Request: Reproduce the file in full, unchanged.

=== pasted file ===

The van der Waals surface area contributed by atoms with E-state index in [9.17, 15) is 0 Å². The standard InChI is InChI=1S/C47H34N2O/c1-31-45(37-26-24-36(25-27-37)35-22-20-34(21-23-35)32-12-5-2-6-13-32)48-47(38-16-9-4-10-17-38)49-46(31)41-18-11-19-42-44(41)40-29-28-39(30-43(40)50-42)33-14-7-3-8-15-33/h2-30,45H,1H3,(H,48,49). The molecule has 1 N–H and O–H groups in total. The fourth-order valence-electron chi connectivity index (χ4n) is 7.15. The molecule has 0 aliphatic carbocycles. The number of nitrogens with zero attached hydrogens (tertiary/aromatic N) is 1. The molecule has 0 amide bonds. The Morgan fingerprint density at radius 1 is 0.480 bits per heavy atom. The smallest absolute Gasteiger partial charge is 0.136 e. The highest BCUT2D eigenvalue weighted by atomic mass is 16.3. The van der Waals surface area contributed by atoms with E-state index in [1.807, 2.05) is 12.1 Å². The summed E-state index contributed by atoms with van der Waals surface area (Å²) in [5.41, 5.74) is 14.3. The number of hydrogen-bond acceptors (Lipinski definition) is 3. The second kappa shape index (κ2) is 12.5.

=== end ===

The van der Waals surface area contributed by atoms with E-state index in [9.17, 15) is 0 Å². The standard InChI is InChI=1S/C47H34N2O/c1-31-45(37-26-24-36(25-27-37)35-22-20-34(21-23-35)32-12-5-2-6-13-32)48-47(38-16-9-4-10-17-38)49-46(31)41-18-11-19-42-44(41)40-29-28-39(30-43(40)50-42)33-14-7-3-8-15-33/h2-30,45H,1H3,(H,48,49). The molecule has 1 N–H and O–H groups in total. The fourth-order valence-electron chi connectivity index (χ4n) is 7.15. The molecule has 0 aliphatic carbocycles. The number of nitrogens with zero attached hydrogens (tertiary/aromatic N) is 1. The molecule has 0 amide bonds. The Morgan fingerprint density at radius 1 is 0.480 bits per heavy atom. The smallest absolute Gasteiger partial charge is 0.136 e. The highest BCUT2D eigenvalue weighted by atomic mass is 16.3. The van der Waals surface area contributed by atoms with E-state index in [1.807, 2.05) is 12.1 Å². The summed E-state index contributed by atoms with van der Waals surface area (Å²) in [5.41, 5.74) is 14.3. The number of hydrogen-bond acceptors (Lipinski definition) is 3. The second kappa shape index (κ2) is 12.5.